The gospel drives us to do more than know about fellowship, it drives us into fellowship. Our liturgy each Sunday morning drives the same point. The call to worship is a call to delight in God’s presence. Our confession of sin deals with the hindrance to fellowship: sin. Christ was separated so that we could be reconciled. Our consecration includes asking Him for help because we know Him. We attend His Word because it helps us know Him better and makes us more like Him. Now we come to communion at the Lord’s Table where we have koinonia in the body of Christ and koinonia in the blood of Christ (1 Corinthians 10:16). “We who are many are one body, for we all partake of one bread” (1 Corinthians 10:17).

As He invites us together to share His life, so we learn to invite one another to share life. He doesn’t do it because He is morally obligated. He does it because He loves us. We don’t share our lives because it is ethically necessary. We do it because He increases our love and it results in our unity.

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Lord's Day Liturgy

Not with Contempt

Imagine a close friend who one day sinned against you and broke fellowship. Imagine that you pursued him (or her) with no success. You communicated Your hurt, you expressed your desire to forgive and receive them back, and it all went south.

Now imagine that months pass. Perhaps the sting of the hurt has lifted a little but the pain still isn’t gone. Then your friend drops by. He (or she) has a different spirit. Without hesitation he asks for forgiveness, acknowledges his sin, knowing that there may be ongoing consequences but knowing that he was wrong. What you thought was impossible has come about.

How would you respond? More specifically, would you be irritated or glad? I’m not talking about glad gloating over the vindication of your right-ness. I mean, wouldn’t you rejoice that a lost friend returned, that a broken friendship was restored?

Then why do many Christians tend to believe that God looks on them with contempt? Our Father rejoices when we confess our sin against Him, when we seek His forgiveness. We may have wandered for years, or a week, or our account with Him may be measured by minutes. Jesus told the Pharisees and Scribes, “I tell you, there will be more joy in heaven over one sinner who repents than over ninety-nine righteous persons who need no repentance” (Luke 15:7). If He rejoices when sinners repent, how much more His sons?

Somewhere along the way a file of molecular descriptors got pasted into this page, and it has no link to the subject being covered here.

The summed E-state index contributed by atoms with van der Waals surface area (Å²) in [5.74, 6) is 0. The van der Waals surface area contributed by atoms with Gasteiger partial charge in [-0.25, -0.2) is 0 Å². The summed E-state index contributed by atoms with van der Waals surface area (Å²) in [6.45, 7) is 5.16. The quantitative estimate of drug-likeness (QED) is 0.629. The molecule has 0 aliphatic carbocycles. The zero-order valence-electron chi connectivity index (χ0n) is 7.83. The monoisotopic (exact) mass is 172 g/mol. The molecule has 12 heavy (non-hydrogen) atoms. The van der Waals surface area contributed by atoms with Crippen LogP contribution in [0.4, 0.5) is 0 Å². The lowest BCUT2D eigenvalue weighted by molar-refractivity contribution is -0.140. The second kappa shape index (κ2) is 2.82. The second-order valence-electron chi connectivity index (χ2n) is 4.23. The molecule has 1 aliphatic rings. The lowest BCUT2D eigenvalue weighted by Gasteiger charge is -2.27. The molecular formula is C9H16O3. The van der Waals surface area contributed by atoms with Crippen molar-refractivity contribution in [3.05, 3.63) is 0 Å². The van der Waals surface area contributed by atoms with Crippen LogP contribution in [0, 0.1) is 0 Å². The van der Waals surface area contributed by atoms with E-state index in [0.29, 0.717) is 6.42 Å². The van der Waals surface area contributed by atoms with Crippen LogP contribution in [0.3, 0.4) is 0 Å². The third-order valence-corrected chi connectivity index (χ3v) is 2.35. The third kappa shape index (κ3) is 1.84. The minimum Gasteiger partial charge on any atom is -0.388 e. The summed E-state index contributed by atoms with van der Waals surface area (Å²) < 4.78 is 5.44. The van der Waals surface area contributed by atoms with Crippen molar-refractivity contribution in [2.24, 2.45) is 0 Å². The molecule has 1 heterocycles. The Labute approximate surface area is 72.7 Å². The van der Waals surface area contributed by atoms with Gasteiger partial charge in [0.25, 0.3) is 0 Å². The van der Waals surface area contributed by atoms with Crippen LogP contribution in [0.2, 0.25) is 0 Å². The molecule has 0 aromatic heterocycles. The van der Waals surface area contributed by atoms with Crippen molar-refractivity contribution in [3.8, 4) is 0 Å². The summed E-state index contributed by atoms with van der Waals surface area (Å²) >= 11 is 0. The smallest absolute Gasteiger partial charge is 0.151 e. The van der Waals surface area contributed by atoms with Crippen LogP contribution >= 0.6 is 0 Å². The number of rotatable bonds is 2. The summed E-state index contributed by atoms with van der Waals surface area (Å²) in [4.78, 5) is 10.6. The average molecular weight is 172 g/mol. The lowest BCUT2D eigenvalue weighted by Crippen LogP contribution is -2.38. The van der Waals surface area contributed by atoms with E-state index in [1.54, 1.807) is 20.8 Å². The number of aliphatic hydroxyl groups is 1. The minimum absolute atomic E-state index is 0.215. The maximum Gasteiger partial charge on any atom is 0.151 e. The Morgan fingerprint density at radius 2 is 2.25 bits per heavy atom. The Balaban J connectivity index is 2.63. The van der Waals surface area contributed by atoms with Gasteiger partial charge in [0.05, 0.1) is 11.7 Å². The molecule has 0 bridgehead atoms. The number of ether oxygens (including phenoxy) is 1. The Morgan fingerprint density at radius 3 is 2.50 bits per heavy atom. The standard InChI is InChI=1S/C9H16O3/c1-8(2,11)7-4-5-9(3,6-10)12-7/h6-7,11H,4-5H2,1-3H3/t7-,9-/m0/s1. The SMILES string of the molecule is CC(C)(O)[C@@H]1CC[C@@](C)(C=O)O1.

One of the most important moments in our Lord’s day liturgy, and probably my favorite part, is the declaration from different parts of Scripture that God gladly forgives. If He marked iniquities, none could stand. But He forgives that He might draw us closer in worship.

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Lord's Day Liturgy

MVPs at Confessing

One of the reasons that confession of sin seems so odd, even distasteful, is that we have little to no sense of togetherness.

Sin creates space between persons, whether to opposite sides of the bed, the room, the city, or the country. Adam and Eve died when they disobeyed in the garden of Eden just as God warned them. Their immediate death was a spiritual death, and that death was a loss of fellowship. Not only was the relationship damaged between them, more importantly, their relationship with God was severed. Sin causes divorce.

The apostle John wrote that when we walk in the light as He is in the light we have fellowship with one another (1 John 1:7). That’s not all, indeed our fellowship is with the Father and with His Son (1:3). What blocks us from Trinitarian fellowship and joy? Sin. And we all sin, so we all stumble out of the light.

What can we do?

We can confess because we have an Advocate with the Father, Jesus Christ the righteous (2:1). He will forgive us and cleanse us (1:9). But that’s not all He does. He repairs the broken relationship. Sin separates but the Savior restores and unites.

Because we sin so much, because we splinter our relationships so often, you’d think that we’d be quicker to our knees and that we’d be MVPs at confessing. But we don’t. We don’t because we’re more cozy in the dark. We’re too often content at a distance from God and from one another.

Our Lord’s day worship is important because we have opportunity to clean the palate by confessing our sins. Worship is also important because it gives us a strong taste of fellowship with God as well as the intoxicating joy of harmony as an assembly. As we learn to love togetherness like the Trinity, our eternal lives won’t be the same.